Woman in the Nineteenth Century

Woman in the Nineteenth Century

Woman in the Nineteenth Century (1845) is considered the first major work of feminism in the United States. It was originally published in shorter form in The Dial magazine, titled The Great Lawsuit. Man versus Men. Woman versus Women in July, 1843. The book is subtitled, Kindred Papers Relating to the Sphere, Condition and Duties, of Woman. In it, Fuller examined the differences between men and women and advocated for women's need to have their educational and spiritual resources strengthened ("Educate Men and Women as Souls" is one of her chapters). "There is no wholly masculine man, no purely feminine woman." She concluded that both sexes share feminine and masculine qualities and that the differences lie in the individual. The Introduction is written by Horace Greeley, Fuller's editor who sent her to Europe as The New York Tribune's first female correspondent, who praised Fuller as "one of the earliest as well as ablest among American women, to demand for her sex equality...Her writings on this subject have the force which springs from the ripening of profound reflection into assured conviction."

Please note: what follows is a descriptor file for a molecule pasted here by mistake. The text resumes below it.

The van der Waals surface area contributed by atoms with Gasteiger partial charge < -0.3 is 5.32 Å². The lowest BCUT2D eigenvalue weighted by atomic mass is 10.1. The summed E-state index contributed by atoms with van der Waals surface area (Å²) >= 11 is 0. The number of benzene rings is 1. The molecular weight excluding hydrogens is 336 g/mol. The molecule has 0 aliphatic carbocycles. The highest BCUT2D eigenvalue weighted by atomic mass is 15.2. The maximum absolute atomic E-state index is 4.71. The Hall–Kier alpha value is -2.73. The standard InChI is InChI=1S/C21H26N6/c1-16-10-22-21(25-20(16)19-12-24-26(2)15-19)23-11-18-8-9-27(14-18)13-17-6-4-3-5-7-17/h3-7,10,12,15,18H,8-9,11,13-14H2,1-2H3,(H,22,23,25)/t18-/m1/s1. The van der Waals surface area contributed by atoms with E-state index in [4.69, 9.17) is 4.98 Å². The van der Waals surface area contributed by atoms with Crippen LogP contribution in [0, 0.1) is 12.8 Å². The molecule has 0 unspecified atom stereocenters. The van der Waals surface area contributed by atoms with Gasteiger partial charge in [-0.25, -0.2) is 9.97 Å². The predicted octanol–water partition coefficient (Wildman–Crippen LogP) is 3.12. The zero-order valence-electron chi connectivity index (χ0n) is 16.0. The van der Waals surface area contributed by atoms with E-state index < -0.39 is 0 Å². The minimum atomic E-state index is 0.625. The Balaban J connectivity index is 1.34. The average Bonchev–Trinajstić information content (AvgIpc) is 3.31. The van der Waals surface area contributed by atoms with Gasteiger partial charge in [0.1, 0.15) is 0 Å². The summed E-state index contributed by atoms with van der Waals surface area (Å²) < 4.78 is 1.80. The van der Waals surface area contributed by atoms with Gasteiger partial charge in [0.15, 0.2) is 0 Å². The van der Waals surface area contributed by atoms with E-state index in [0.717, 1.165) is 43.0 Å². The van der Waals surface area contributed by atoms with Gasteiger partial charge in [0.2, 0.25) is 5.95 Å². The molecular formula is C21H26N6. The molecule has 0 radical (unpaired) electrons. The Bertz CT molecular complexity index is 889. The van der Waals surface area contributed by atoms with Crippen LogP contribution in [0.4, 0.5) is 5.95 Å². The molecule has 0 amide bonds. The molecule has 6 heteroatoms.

Visit our Feminist Literature Study Guide for background on other important authors and their writings.

Table of Contents

Preface by Arthur B. Fuller

Introduction by Horace Greeley

Part I - Woman in the Nineteenth Century

The Flying Pigeon

Reply of Mr. Adams

Part II - Miscellanies - Aglauron and Laurie

The Wrongs of American Women. The Duties of American Women.

George Sand

From a Criticism on "Consuelo"

Jenny Lind, the "Consuelo" of George Sand


Ever-Growing Lives

Household Nobelness


Ellen: Or, Forgive and Forget

"Courrier Des Etas Unis"

On Books of Travel

Review of "Memoirs and Essays of Mrs. Jameson"

Woman's Influence Over the Insane

From a Criticism on Browning's Poems


Children's Books

Woman in Poverty

The Irish Character

Educate Men and Women as Souls

Part III - Extracts from Journals and Letters

Lines Written in March, 1836

To Her Brother, R.

To Mazzini and To Mr. and Mrs. Spring

Other Letters

Return to the Margaret Fuller library.

© 2022 AmericanLiterature.com